Learning Alameda Black History

Gabrielle “Gaby” Dolphin    Rasheed Shabazz speaks to a group of some 30 local residents who learned about Alameda’s early black families on a walking tour last Saturday.

Writer Rasheed Shabazz led a Black History Month home tour last Saturday titled: “Early Black Pioneers of Alameda.” More than 30 local residents gathered at Lincoln Avenue and Grand Street for the two-hour walking tour of Alameda’s north shore, where the first pioneering Black Alamedans built their homes in the late 1800s. 

According to Shabazz, the first Black families were drawn to California and settled in Alameda for both the pleasant climate and employment opportunities. Initially Blacks lived in Alameda only as laborers in the homes of White people.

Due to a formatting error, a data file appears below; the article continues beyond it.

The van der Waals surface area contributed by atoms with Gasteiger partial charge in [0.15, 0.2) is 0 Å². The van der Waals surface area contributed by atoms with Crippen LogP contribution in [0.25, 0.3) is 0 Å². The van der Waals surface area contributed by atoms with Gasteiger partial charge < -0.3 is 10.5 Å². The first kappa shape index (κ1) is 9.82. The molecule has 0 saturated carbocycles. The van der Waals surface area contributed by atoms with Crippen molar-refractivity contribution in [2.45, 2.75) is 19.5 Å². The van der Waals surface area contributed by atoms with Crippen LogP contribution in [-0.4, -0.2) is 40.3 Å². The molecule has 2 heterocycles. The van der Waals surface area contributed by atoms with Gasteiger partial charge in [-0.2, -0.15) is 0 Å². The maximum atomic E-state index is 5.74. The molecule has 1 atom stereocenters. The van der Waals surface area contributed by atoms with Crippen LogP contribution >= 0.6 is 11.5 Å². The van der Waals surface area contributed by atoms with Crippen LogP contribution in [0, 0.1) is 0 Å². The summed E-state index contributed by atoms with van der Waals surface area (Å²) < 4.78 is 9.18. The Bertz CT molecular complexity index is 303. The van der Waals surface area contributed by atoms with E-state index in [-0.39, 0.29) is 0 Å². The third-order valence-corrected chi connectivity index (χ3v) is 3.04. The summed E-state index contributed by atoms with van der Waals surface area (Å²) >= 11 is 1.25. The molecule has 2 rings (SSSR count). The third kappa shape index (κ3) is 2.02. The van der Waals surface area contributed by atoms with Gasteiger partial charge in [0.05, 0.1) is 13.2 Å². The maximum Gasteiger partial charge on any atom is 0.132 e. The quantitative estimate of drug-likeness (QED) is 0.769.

“By 1900 eight Black families owned homes” in Alameda said Shabazz. “In the absence of Black institutions, these early pioneers used their homes as community centers for social, cultural and economic empowerment.” 

The next Black History month walking tour will take place on the West End and explore the impact of the Depression and World War II on Alameda’s Black community. See the Feb. 24 event listing on page 8 for details.